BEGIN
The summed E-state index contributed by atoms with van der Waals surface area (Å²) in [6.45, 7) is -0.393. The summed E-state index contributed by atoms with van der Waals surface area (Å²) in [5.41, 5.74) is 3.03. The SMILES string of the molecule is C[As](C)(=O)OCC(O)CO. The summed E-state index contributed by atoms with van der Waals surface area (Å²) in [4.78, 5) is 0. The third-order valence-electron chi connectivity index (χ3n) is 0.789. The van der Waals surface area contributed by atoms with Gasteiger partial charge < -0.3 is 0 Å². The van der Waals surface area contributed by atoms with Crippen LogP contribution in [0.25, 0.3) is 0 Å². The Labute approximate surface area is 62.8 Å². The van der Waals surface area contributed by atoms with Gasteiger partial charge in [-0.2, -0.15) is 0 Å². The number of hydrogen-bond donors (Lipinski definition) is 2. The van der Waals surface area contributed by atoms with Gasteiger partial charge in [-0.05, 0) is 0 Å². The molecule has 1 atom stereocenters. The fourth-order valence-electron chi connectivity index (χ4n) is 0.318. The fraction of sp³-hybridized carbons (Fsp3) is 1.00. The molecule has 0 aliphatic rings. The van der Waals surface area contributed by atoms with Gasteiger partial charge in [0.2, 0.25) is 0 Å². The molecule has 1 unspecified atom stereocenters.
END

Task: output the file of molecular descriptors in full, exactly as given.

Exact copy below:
The summed E-state index contributed by atoms with van der Waals surface area (Å²) in [6.45, 7) is -0.393. The summed E-state index contributed by atoms with van der Waals surface area (Å²) in [5.41, 5.74) is 3.03. The SMILES string of the molecule is C[As](C)(=O)OCC(O)CO. The summed E-state index contributed by atoms with van der Waals surface area (Å²) in [4.78, 5) is 0. The third-order valence-electron chi connectivity index (χ3n) is 0.789. The van der Waals surface area contributed by atoms with Gasteiger partial charge < -0.3 is 0 Å². The van der Waals surface area contributed by atoms with Crippen LogP contribution in [0.25, 0.3) is 0 Å². The Labute approximate surface area is 62.8 Å². The van der Waals surface area contributed by atoms with Gasteiger partial charge in [-0.2, -0.15) is 0 Å². The number of hydrogen-bond donors (Lipinski definition) is 2. The van der Waals surface area contributed by atoms with Gasteiger partial charge in [-0.05, 0) is 0 Å². The molecule has 1 atom stereocenters. The fourth-order valence-electron chi connectivity index (χ4n) is 0.318. The fraction of sp³-hybridized carbons (Fsp3) is 1.00. The molecule has 0 aliphatic rings. The van der Waals surface area contributed by atoms with Gasteiger partial charge in [0.2, 0.25) is 0 Å². The molecule has 1 unspecified atom stereocenters.